Last weekend, I ended up going through a box of old keepsakes, so to speak, that I have. It’s a box of all the goodies I hoarded saved from our last trip to Germany. It’s a lot of fun going through the box and remembering everywhere we went, saw, and ate. It’s also good for comparison. I was going through the box looking for some information so I could use it to prepare for our upcoming trip. Can’t wait! Until then, my Reads of the Week….
Nestled between New York City and Washington, D.C., Philadelphia can be easily overlooked. We’re often underrated. But the City of Brotherly Love has some incredible secrets, especially when it comes to art. The Rocky movies memorialize the front steps of the Philadelphia Museum of Art. But within the walls of the impressive building is, unquestionably, a world class museum. Only recently has the Barnes Foundation’s indescribable treasures been opened up to the public and is also accessible from the Ben Franklin Parkway. Just like Philadelphia can be overlooked, the Rodin Museum is often passed by for the bigger names. No, not the one in Paris; the one in Philadelphia. Just as Albert C. Barnes collected priceless art, so, too, did Jules E. Mastbaum collect the works of Auguste Rodin. The museum houses the largest collection of Rodin’s work outside of the French capital. And it’s in Philadelphia, just a stone’s throw from the Philadelphia Museum of Art and the Barnes Foundation.
I feel like taking photographs of monuments, busts and sculptures in parks has become my thing. They seem like such underrated works of art that we all take for granted. During our recent trip to the Golden Gate Park in San Francisco, I loved turning every corner and not knowing what would be next. Often, it was a statue. Who would it memorialize? So often it seemed somewhat random. English great Shakespeare holds court in the sunny park with German greats Goethe and Schiller. The three rubbed bronzed elbows with United States presidents, Beethoven (although as a bust he was elbow-less), Francis “oh say can you see” Scott Key and Czech philosopher and politician Tomáš Garrigue Masaryk, who is also lacking in the below-the-chin area. And these are merely the statues that we stumbled upon. It’s simply lovely! Continue reading →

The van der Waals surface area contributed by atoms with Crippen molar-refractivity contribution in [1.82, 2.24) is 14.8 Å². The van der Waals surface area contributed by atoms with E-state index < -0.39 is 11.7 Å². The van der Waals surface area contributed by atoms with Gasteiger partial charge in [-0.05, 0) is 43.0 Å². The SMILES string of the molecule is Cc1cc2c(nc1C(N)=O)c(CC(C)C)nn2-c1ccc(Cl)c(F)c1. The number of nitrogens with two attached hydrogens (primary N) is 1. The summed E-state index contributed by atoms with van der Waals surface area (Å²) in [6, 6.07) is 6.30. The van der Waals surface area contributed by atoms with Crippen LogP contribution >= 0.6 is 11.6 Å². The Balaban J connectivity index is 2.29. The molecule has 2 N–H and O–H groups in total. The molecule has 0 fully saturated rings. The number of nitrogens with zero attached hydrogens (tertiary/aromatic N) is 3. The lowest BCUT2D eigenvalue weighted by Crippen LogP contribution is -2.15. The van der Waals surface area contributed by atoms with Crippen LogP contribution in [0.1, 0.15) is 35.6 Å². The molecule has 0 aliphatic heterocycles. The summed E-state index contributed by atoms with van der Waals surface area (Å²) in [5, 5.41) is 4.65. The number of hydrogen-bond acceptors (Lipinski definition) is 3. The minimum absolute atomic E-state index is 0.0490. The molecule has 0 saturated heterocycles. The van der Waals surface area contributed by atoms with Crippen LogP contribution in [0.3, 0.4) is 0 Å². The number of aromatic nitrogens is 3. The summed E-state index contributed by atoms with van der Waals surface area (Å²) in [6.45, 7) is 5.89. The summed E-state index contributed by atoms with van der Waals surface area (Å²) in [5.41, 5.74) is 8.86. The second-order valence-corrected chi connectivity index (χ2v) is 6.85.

It wasn’t that long ago I was wishing I could attend the exhibit by Chinese artist Ai Weiwei in Berlin. Then it was announced that the famed (or infamous) dissident would be showcasing a new collection — @Large: Ai Weiwei on Alcatraz — at the famed (or infamous) Alcatraz Prison. To be honest, I really didn’t have all that much interest in Alcatraz, especially given that we were only in town for 48 hours. But that changed once I found out about the exhibit. And it changed again once I arrived on the island prison known as “The Rock.” Continue reading →
Recently, every time I watch German television online or read a digital newspaper, I keep seeing specials about the past 25 years popping up. In one week from today, on November 9, 2014, it will be 25 years since the fall of the Berlin Wall. In October of 2015 it will be 25 years since the official reunification of Germany. For millions of people, everyday life has changed in ways that many of us could never understand and probably never will.
Likewise, it has made me reflect on my own trip to Berlin in 2009. While there, I stayed in former East Berlin along Friedrichstrasse. I didn’t stay there because of the East German connection. Instead, I simply stayed there because today it’s central Berlin. The area is around the corner from the Brandenburg Gate, Tiergarten and many of the city’s museums on Museuminsel. During my visit, the East Side Gallery, the longest section of the Berlin Wall, was in the process of being restored. Wherever possible, the original artists were repainting their pieces. We walked along the open air gallery, at times separated from the wall by fencing protecting the restorations in progress.